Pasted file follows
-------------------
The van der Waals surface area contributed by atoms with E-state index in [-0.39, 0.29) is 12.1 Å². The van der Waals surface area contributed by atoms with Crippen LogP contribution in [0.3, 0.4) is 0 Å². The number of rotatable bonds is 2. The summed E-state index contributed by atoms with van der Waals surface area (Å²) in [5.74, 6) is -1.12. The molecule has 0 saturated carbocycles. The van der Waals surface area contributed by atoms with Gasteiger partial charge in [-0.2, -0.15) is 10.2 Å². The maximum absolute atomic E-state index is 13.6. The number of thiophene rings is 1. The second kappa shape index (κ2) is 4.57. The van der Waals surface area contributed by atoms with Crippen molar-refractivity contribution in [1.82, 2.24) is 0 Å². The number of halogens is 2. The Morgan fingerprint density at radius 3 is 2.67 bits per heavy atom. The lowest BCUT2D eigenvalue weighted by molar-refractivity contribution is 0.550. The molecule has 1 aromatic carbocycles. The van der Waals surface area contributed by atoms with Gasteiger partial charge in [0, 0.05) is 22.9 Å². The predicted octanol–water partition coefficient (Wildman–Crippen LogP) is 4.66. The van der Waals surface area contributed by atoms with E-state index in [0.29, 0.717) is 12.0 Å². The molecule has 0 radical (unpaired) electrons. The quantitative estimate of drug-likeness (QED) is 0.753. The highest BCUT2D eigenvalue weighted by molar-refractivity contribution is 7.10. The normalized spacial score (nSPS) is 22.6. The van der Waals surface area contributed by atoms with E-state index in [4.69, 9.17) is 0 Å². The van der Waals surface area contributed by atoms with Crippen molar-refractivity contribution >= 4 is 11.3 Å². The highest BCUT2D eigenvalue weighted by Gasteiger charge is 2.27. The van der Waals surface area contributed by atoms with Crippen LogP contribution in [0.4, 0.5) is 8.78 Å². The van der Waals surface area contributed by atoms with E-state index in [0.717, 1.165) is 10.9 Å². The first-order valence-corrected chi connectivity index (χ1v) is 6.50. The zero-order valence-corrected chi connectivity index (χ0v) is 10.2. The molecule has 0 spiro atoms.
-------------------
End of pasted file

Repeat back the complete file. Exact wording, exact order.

The van der Waals surface area contributed by atoms with E-state index in [-0.39, 0.29) is 12.1 Å². The van der Waals surface area contributed by atoms with Crippen LogP contribution in [0.3, 0.4) is 0 Å². The number of rotatable bonds is 2. The summed E-state index contributed by atoms with van der Waals surface area (Å²) in [5.74, 6) is -1.12. The molecule has 0 saturated carbocycles. The van der Waals surface area contributed by atoms with Gasteiger partial charge in [-0.2, -0.15) is 10.2 Å². The maximum absolute atomic E-state index is 13.6. The number of thiophene rings is 1. The second kappa shape index (κ2) is 4.57. The van der Waals surface area contributed by atoms with Crippen molar-refractivity contribution in [1.82, 2.24) is 0 Å². The number of halogens is 2. The Morgan fingerprint density at radius 3 is 2.67 bits per heavy atom. The lowest BCUT2D eigenvalue weighted by molar-refractivity contribution is 0.550. The molecule has 1 aromatic carbocycles. The van der Waals surface area contributed by atoms with Gasteiger partial charge in [0, 0.05) is 22.9 Å². The predicted octanol–water partition coefficient (Wildman–Crippen LogP) is 4.66. The van der Waals surface area contributed by atoms with E-state index in [0.29, 0.717) is 12.0 Å². The molecule has 0 radical (unpaired) electrons. The quantitative estimate of drug-likeness (QED) is 0.753. The highest BCUT2D eigenvalue weighted by molar-refractivity contribution is 7.10. The normalized spacial score (nSPS) is 22.6. The van der Waals surface area contributed by atoms with E-state index in [4.69, 9.17) is 0 Å². The van der Waals surface area contributed by atoms with Crippen molar-refractivity contribution >= 4 is 11.3 Å². The highest BCUT2D eigenvalue weighted by Gasteiger charge is 2.27. The van der Waals surface area contributed by atoms with Crippen LogP contribution in [0.4, 0.5) is 8.78 Å². The van der Waals surface area contributed by atoms with E-state index in [0.717, 1.165) is 10.9 Å². The first-order valence-corrected chi connectivity index (χ1v) is 6.50. The zero-order valence-corrected chi connectivity index (χ0v) is 10.2. The molecule has 0 spiro atoms.